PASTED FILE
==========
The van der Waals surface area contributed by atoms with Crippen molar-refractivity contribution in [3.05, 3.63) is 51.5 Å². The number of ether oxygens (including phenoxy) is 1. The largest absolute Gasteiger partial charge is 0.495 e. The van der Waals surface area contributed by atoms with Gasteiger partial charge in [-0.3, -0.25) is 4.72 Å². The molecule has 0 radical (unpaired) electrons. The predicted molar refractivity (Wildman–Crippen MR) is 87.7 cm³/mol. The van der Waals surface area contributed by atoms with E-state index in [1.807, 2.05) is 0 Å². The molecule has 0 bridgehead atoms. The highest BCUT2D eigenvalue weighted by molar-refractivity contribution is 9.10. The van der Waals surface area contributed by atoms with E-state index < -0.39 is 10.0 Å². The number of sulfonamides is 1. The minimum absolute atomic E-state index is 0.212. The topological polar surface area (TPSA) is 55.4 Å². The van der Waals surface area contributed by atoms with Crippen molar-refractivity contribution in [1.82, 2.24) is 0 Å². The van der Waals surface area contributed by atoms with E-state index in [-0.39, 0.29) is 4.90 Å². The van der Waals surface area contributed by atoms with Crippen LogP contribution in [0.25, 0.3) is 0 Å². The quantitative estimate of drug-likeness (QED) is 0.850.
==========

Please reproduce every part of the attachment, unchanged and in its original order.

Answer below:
The van der Waals surface area contributed by atoms with Crippen molar-refractivity contribution in [3.05, 3.63) is 51.5 Å². The number of ether oxygens (including phenoxy) is 1. The largest absolute Gasteiger partial charge is 0.495 e. The van der Waals surface area contributed by atoms with Gasteiger partial charge in [-0.3, -0.25) is 4.72 Å². The molecule has 0 radical (unpaired) electrons. The predicted molar refractivity (Wildman–Crippen MR) is 87.7 cm³/mol. The van der Waals surface area contributed by atoms with E-state index in [1.807, 2.05) is 0 Å². The molecule has 0 bridgehead atoms. The highest BCUT2D eigenvalue weighted by molar-refractivity contribution is 9.10. The van der Waals surface area contributed by atoms with E-state index < -0.39 is 10.0 Å². The number of sulfonamides is 1. The minimum absolute atomic E-state index is 0.212. The topological polar surface area (TPSA) is 55.4 Å². The van der Waals surface area contributed by atoms with Crippen molar-refractivity contribution in [1.82, 2.24) is 0 Å². The van der Waals surface area contributed by atoms with E-state index in [-0.39, 0.29) is 4.90 Å². The van der Waals surface area contributed by atoms with Crippen LogP contribution in [0.25, 0.3) is 0 Å². The quantitative estimate of drug-likeness (QED) is 0.850.